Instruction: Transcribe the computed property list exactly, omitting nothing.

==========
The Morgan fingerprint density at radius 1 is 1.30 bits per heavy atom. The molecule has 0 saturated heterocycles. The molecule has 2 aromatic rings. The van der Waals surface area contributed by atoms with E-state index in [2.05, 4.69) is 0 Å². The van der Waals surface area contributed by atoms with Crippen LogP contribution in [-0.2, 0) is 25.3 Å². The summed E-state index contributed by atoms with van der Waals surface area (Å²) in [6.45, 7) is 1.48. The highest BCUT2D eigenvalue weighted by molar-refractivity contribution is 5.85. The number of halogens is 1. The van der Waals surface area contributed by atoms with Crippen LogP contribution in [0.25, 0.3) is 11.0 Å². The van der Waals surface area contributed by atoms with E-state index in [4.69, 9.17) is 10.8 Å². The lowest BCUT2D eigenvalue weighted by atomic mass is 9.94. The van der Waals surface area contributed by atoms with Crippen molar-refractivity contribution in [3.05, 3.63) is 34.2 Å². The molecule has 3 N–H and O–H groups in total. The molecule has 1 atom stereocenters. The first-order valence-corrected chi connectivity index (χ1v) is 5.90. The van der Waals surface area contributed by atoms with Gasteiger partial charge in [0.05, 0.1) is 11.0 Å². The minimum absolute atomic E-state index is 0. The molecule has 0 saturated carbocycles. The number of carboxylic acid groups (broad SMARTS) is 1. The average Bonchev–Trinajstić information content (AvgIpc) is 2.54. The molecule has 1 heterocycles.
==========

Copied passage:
The Morgan fingerprint density at radius 1 is 1.30 bits per heavy atom. The molecule has 0 saturated heterocycles. The molecule has 2 aromatic rings. The van der Waals surface area contributed by atoms with E-state index in [2.05, 4.69) is 0 Å². The van der Waals surface area contributed by atoms with Crippen LogP contribution in [-0.2, 0) is 25.3 Å². The summed E-state index contributed by atoms with van der Waals surface area (Å²) in [6.45, 7) is 1.48. The highest BCUT2D eigenvalue weighted by molar-refractivity contribution is 5.85. The number of halogens is 1. The van der Waals surface area contributed by atoms with Crippen LogP contribution in [0.25, 0.3) is 11.0 Å². The van der Waals surface area contributed by atoms with E-state index in [4.69, 9.17) is 10.8 Å². The lowest BCUT2D eigenvalue weighted by atomic mass is 9.94. The van der Waals surface area contributed by atoms with Crippen molar-refractivity contribution in [3.05, 3.63) is 34.2 Å². The molecule has 3 N–H and O–H groups in total. The molecule has 1 atom stereocenters. The first-order valence-corrected chi connectivity index (χ1v) is 5.90. The van der Waals surface area contributed by atoms with Gasteiger partial charge in [0.05, 0.1) is 11.0 Å². The minimum absolute atomic E-state index is 0. The molecule has 0 saturated carbocycles. The number of carboxylic acid groups (broad SMARTS) is 1. The average Bonchev–Trinajstić information content (AvgIpc) is 2.54. The molecule has 1 heterocycles.